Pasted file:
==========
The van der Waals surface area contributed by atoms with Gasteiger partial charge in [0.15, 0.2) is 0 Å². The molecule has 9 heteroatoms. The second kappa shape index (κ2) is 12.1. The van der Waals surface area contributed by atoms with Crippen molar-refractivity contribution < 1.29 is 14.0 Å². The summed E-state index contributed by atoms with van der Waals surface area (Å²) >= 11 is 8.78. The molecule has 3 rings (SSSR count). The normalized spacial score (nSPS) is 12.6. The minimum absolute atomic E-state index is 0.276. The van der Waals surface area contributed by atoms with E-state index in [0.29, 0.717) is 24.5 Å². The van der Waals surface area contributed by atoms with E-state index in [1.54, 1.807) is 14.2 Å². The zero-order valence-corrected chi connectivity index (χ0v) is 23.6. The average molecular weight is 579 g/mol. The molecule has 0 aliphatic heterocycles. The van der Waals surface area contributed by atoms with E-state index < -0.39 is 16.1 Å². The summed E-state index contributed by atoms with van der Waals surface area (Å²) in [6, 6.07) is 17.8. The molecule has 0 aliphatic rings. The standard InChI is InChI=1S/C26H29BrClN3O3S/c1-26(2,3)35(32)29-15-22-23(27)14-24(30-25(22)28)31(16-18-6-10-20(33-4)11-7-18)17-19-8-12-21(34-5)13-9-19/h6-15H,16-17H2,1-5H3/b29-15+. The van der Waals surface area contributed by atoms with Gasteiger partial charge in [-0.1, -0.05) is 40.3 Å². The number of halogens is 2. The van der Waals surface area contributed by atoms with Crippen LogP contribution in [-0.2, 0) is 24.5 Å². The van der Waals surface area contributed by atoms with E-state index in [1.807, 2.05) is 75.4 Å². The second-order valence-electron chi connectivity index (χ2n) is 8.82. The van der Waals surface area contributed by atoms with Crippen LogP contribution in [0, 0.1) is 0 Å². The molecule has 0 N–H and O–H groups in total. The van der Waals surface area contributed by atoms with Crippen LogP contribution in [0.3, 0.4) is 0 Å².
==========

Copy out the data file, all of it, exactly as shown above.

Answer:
The van der Waals surface area contributed by atoms with Gasteiger partial charge in [0.15, 0.2) is 0 Å². The molecule has 9 heteroatoms. The second kappa shape index (κ2) is 12.1. The van der Waals surface area contributed by atoms with Crippen molar-refractivity contribution < 1.29 is 14.0 Å². The summed E-state index contributed by atoms with van der Waals surface area (Å²) >= 11 is 8.78. The molecule has 3 rings (SSSR count). The normalized spacial score (nSPS) is 12.6. The minimum absolute atomic E-state index is 0.276. The van der Waals surface area contributed by atoms with E-state index in [0.29, 0.717) is 24.5 Å². The van der Waals surface area contributed by atoms with E-state index in [1.54, 1.807) is 14.2 Å². The zero-order valence-corrected chi connectivity index (χ0v) is 23.6. The average molecular weight is 579 g/mol. The molecule has 0 aliphatic heterocycles. The van der Waals surface area contributed by atoms with E-state index < -0.39 is 16.1 Å². The summed E-state index contributed by atoms with van der Waals surface area (Å²) in [6, 6.07) is 17.8. The molecule has 0 aliphatic rings. The standard InChI is InChI=1S/C26H29BrClN3O3S/c1-26(2,3)35(32)29-15-22-23(27)14-24(30-25(22)28)31(16-18-6-10-20(33-4)11-7-18)17-19-8-12-21(34-5)13-9-19/h6-15H,16-17H2,1-5H3/b29-15+. The van der Waals surface area contributed by atoms with Gasteiger partial charge in [-0.1, -0.05) is 40.3 Å². The number of halogens is 2. The van der Waals surface area contributed by atoms with Crippen LogP contribution in [-0.2, 0) is 24.5 Å². The van der Waals surface area contributed by atoms with E-state index in [1.807, 2.05) is 75.4 Å². The second-order valence-electron chi connectivity index (χ2n) is 8.82. The van der Waals surface area contributed by atoms with Crippen LogP contribution in [0, 0.1) is 0 Å². The molecule has 0 N–H and O–H groups in total. The van der Waals surface area contributed by atoms with Crippen LogP contribution in [0.3, 0.4) is 0 Å².